Monday, January 7, 2008

Are You Networking, or Are You Relationship-Building?

I've been reading Bob Burg's Endless Referrals, an excellent book on how to use relationship-building principals to turn "casual contacts into solid sales opportunities." As Todd Cohen would say, everybody is in sales, so I think Bob Burg's core point speaks to all of us who are interested in professional networking and, more specifically, building a network of stronger, better, and more focused relationships.

All things being equal, people will do business with, and refer business to, those people they know, like, and trust.

Bob Burg shows you how. I've written before on how networking is not about getting business cards but about building relationships. Your network should comprise people who want to see you succeed and want to help you reach your objectives. (Burg would say "find new business," but you get the idea.)

Burg talks about how everyone is at the center of a "sphere of influence" of around 250 people. I know lots of people have several hundred or even several thousand connections on LinkedIn, but in Burg's mind your sphere of influence involves the people who know, like, and trust you --when you say something, they listen and take it to heart.

An important point for building trust in your relationships is to give selflessly, without thought of being paid back. Burg tells a story:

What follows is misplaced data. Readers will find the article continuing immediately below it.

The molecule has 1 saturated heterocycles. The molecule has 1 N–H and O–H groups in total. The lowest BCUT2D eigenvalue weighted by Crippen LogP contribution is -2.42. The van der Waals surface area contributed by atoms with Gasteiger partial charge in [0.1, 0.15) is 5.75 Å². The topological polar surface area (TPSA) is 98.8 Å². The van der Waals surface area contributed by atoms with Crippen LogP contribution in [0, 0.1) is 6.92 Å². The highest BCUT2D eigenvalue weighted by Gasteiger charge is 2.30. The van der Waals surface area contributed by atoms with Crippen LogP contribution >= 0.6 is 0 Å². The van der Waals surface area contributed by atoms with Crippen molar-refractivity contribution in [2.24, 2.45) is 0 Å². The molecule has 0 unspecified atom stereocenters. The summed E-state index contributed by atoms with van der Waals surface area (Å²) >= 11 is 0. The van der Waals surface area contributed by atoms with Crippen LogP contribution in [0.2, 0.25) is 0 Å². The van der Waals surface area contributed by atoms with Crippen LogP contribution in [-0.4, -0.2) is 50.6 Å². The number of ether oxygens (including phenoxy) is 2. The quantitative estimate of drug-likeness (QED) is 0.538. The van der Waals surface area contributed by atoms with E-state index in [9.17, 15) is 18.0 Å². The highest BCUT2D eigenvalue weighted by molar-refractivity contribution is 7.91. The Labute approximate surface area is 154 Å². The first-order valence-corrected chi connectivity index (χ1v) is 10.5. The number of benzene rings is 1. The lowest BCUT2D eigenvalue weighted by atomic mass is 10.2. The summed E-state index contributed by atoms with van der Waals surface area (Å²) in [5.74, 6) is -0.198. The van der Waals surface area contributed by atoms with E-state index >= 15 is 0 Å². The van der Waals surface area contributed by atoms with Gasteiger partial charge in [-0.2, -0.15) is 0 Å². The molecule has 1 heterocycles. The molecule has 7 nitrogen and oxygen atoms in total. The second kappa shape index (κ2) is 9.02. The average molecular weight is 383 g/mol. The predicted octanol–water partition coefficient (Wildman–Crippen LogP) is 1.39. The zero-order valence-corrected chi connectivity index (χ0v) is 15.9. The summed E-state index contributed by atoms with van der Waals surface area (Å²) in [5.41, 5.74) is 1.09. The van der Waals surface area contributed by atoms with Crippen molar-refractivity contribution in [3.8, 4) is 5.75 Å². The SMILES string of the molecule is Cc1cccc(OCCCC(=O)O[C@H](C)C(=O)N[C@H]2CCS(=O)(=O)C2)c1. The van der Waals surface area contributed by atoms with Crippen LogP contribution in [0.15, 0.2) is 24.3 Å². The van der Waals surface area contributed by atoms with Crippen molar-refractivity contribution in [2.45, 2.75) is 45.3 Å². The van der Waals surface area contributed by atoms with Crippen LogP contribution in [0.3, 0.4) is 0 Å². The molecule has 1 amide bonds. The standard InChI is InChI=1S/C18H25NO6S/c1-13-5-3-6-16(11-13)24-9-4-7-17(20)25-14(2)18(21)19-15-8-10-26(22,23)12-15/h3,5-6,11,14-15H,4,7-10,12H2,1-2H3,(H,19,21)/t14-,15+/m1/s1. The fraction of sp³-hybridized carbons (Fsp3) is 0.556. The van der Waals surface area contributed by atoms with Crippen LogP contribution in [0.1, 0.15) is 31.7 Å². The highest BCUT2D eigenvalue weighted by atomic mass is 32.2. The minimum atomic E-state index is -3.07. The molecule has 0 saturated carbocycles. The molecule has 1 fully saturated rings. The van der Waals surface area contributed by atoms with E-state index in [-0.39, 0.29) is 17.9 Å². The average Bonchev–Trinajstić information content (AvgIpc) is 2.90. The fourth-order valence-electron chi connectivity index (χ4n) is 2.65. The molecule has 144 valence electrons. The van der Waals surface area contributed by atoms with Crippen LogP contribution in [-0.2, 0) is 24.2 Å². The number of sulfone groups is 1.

This is the grand paradox of giving and receiving. When you give purely out of the love of giving, you cannot help but receive. Yet when you give only in order to receive, it doesn't work out really as well.

When I was attending a meeting of an association to which I belong, I noticed a person standing around named Jim who looked like a lost soul. I engaged Jim in conversation and introduced him around to some of the other members. About a year later, I received a call from someone I didn't know, wanting to do business with me. I asked how he had heard of me, and he mentioned Jim.

I called Jim to thank him and asked him what made him think of referring me, since we had met only that one time and he had really no way of knowing whether or not I was even qualified to serve the person to whom he referred me. He explained that at the function where we had met, I was the only person who went out of his way to make him feel comfortable, and he had always wanted to do something for me in return. Wow!

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